Three practical solutions to environmental problems | Environment | All topics from climate change to conservation | DW

The constant din of cities is bad for our health. This is one of the conclusions of a UN report released Thursday.

According to the UN, people around the world, from Barcelona and Cario to New York, are at risk of high blood pressure, diabetes and heart disease due to the constant roar of traffic, construction sites and road traffic. other sources of noise pollution. environment program.

Noise pollution: cities that never sleep

In Europe alone, loud and constant noise is responsible for 48,000 cases of heart disease and the premature death of some 12,000 people a year.

In the animal world, birds are among the most affected by the problem. Zebra finches, tree sparrows and chickadees sing louder or adjust their frequency so they can communicate with each other over the clamor. But this leads to more frequent misunderstandings between the birds and can hurt the males’ chances of finding a mating partner. Their new songs are not always well received.

Planting more trees and shrubs in cities could help, according to the authors of the report. The plants would disperse and attenuate the noise, while improving the climate and the urban landscape. A line of trees growing behind a noise barrier, for example, can reduce noise levels by about 12 decibels.

Researchers say giving cyclists more space would help reduce noise

Traffic noise could also be reduced by widening cycle lanes and reducing car lanes. Creating green zones in cities would promote quieter electric vehicles and improve air quality.

Disturbed natural rhythms

Migratory birds no longer fly south in winter, plants flower much earlier, and birds build nests for their young earlier when there aren’t enough insects to feed them.

Climate change is not only increasing global average temperatures, it is also disrupting life cycles that have been established for thousands of years. These changes affect all kinds of habitats, from mountainous areas and coastal regions to forests and grasslands.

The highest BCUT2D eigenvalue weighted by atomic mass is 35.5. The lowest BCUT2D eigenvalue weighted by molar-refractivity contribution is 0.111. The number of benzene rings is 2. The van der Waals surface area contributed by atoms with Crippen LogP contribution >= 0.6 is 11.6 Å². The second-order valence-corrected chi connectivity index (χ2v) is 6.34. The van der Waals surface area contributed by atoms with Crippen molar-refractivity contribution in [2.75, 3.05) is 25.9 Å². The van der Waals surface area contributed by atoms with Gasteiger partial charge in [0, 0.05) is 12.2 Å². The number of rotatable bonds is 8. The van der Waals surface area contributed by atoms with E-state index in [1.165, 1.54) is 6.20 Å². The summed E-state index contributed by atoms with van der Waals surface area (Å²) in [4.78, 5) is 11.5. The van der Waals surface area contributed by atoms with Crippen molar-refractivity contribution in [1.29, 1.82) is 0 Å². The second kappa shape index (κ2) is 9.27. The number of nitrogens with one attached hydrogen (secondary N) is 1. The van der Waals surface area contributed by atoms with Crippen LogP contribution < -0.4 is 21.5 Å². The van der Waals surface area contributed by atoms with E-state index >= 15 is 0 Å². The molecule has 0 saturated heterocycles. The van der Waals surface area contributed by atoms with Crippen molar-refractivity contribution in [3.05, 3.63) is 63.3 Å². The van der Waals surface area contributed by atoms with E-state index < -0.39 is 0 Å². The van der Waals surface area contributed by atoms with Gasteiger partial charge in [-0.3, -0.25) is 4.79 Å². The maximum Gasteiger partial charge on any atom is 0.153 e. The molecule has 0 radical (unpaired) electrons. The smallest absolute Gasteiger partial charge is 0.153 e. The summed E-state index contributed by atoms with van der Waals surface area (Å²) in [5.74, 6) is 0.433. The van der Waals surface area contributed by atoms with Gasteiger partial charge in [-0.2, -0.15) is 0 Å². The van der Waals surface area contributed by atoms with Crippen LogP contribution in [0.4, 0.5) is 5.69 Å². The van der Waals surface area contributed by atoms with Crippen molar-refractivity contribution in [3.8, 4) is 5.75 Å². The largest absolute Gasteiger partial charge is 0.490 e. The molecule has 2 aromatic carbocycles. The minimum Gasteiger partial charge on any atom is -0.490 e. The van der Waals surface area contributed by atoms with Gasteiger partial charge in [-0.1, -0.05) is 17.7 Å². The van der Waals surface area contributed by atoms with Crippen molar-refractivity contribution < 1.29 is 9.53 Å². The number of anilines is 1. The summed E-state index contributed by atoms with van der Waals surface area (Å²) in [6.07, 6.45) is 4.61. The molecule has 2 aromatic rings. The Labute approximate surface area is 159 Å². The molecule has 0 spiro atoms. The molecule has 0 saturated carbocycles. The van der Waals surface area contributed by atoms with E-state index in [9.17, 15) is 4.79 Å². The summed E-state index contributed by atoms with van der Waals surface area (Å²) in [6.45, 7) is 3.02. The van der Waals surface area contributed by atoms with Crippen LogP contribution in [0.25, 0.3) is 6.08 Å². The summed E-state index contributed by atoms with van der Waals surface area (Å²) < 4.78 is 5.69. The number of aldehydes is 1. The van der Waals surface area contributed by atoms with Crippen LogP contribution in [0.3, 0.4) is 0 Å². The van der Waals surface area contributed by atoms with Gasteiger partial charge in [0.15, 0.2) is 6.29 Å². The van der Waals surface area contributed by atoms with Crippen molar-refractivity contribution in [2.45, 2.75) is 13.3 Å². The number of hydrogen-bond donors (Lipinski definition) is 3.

Animal and plant species cannot adapt to the rate at which the planet is warming, increasing the risk that entire ecosystems on land and in the ocean will collapse with unforeseen consequences for humanity.

A large bird in a tree, the sun behind it

Migratory birds are among the species affected by the changing seasons

To slow the rate of climate change, we must drastically and rapidly reduce emissions. But to cope with changing life cycles, researchers say it is essential to actively protect species, restore ecosystems and connect habitats by creating wildlife corridors. This is the only way to ensure that species’ gene pools remain intact and that they have the opportunity to adapt to new conditions through natural selection.

Fight fire with fire

Forest fires are a natural part of many environments, but longer, more extreme heat waves and droughts extend fire seasons and increase the likelihood of fires breaking out.

Fires destroyed huge swaths of forest from California and Siberia to Turkey and Australia last year. These fires also released huge amounts of pollutants such as soot, particulates and greenhouse gases, significantly worsening air quality in nearby towns. Forest fires can also cause water pollution, marine eutrophication and loss of biodiversity.

Burnt cars, charred trees and decimated houses following a fire

Climate change-related fires are increasingly prevalent around the world

According to the authors of the UN report, certain precautionary measures could help to mitigate the forest fires and their consequences. Better cooperation between neighboring regions, satellite surveillance, lightning detection, improved early warning systems and firefighting capacity could all help.

Experts also recommend using traditional fire fighting methods. Controlled burning of forest or bush creates a barrier against an impending wildfire as it will use up all available fuel. Fires can have benefits in some ecosystems because some flowers and plants only grow when their seeds are heated by combustion.

This article was originally published in German

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